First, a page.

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FOR IMMEDIATE RELEASE
January 28, 2013
Contact:  Jon Ebelt, Public Information Officer, DPHHS, (406) 444-0936
              Chuck Council, Communications Specialist, DPHHS, (406) 444-4391

Learn what stroke is, says Poplar stroke survivor

The leading cause of disability needs immediate treatment

Don “Babe” Weinberger and his wife Eloise wish they had known then what they know now: how to recognize a stroke. Eleven years ago a stroke changed Don’s life. He is a former truck driver and mechanic who raised three sons and a daughter on the Fort Peck Reservation.

For Don, and for many survivors of stroke, recovery continues for the rest of his life. Half of the people who suffer a stroke are moderately to severely impaired, according to the National Stroke Association.

“Still have a tough time with my right side,” Don says. But Don’s main frustration is the lingering effect on his speech. “I can’t hardly talk,” he explains in an earnest fashion, his hands mobile, reaching for words. “It’s hard to find what I want to say. The thought in my brain…doesn’t connect with my lips.”

“I didn’t expect to be a speech therapist,” says Don’s wife, Eloise, with good humor. She has helped him with his recovery, from learning to walk again to practicing speech. His sons also helped take care of Don during his early recovery. 

Before his stroke, like baseball’s famous “Babe,” Don was used to having the muscle power to do what he wanted to do. Don’s decreased strength in his right arm is what finally signaled Eloise to call an ambulance. Don was taken to Billings where a doctor told him he had had a stroke. It was three days after the start of his symptoms.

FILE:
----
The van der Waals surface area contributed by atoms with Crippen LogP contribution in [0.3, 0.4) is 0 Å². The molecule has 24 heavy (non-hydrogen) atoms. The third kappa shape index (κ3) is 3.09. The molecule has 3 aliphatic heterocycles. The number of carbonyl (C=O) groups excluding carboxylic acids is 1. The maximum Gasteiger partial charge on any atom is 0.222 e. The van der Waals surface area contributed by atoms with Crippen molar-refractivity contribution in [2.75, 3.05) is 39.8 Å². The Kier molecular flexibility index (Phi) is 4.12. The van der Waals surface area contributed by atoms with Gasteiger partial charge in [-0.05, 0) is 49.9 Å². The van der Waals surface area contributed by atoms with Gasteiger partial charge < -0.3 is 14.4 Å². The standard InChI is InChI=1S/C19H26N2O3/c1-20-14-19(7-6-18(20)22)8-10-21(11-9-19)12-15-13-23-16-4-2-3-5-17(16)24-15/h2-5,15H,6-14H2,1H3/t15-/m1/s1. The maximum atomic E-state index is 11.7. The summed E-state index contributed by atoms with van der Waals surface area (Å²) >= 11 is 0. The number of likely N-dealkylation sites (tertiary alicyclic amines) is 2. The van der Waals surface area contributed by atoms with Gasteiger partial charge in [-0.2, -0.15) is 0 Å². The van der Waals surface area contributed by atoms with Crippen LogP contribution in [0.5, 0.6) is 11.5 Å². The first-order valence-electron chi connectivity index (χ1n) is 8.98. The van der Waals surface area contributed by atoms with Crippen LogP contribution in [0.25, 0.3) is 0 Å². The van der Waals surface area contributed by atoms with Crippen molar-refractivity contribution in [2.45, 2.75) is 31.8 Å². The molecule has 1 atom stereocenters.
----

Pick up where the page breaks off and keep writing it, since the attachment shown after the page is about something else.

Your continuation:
Blood clot in the brain
Most strokes are caused by a blood clot that cuts off the flow of blood and oxygen to an area of the brain. Brain cells begin to die within seconds. In twelve minutes, 23 million brain cells die. In an hour, 115 million brain cells die. Stopping this brain damage is the reason immediate treatment for stroke is critical.

Because each hemisphere of the brain has neural connections to one side of the body—the opposite side—stroke victims often experience weakness or numbness on only their left side or right side. Or their face may look crooked. This one-sided effect is an important clue that the problem is stroke.

Don recalls a feeling his “mind was all tangled up.” He woke up the morning after a day of hauling railroad ties and he couldn’t think or talk right. Slurred speech, confusion or words gone haywire are also clues that point to stroke.

He felt so bad he went to bed and stayed there.  “We didn’t know what was happening,” Don says now. “People need to know the signs of stroke and know what to do.”

Don still works on cars and drives. He’s proud that he was able to get a ’92 van running again with a new engine and transmission about six years ago. He also exercises frequently, using a stationary bike and a hand-operated pedal device to strengthen his wrists and arms.

“You can learn to live with it—and prayer has helped me through—but better to learn what it is before it happens,” Don advises.

“If I had known, I would have got him to the hospital right away,” Eloise adds. “Now we know that time lost is brain lost.” 

If you suspect a stroke, call 9-1-1 immediately. To learn more, see http://www.strokeassociation.org or call 1-888-4-STROKE (1-888-478-7653). You can also find information at the Vernon E. Gibbs Clinic in Poplar and Chief Redstone Clinic in Wolf Point, or ask your health care provider.

Page last updated: 01/28/2013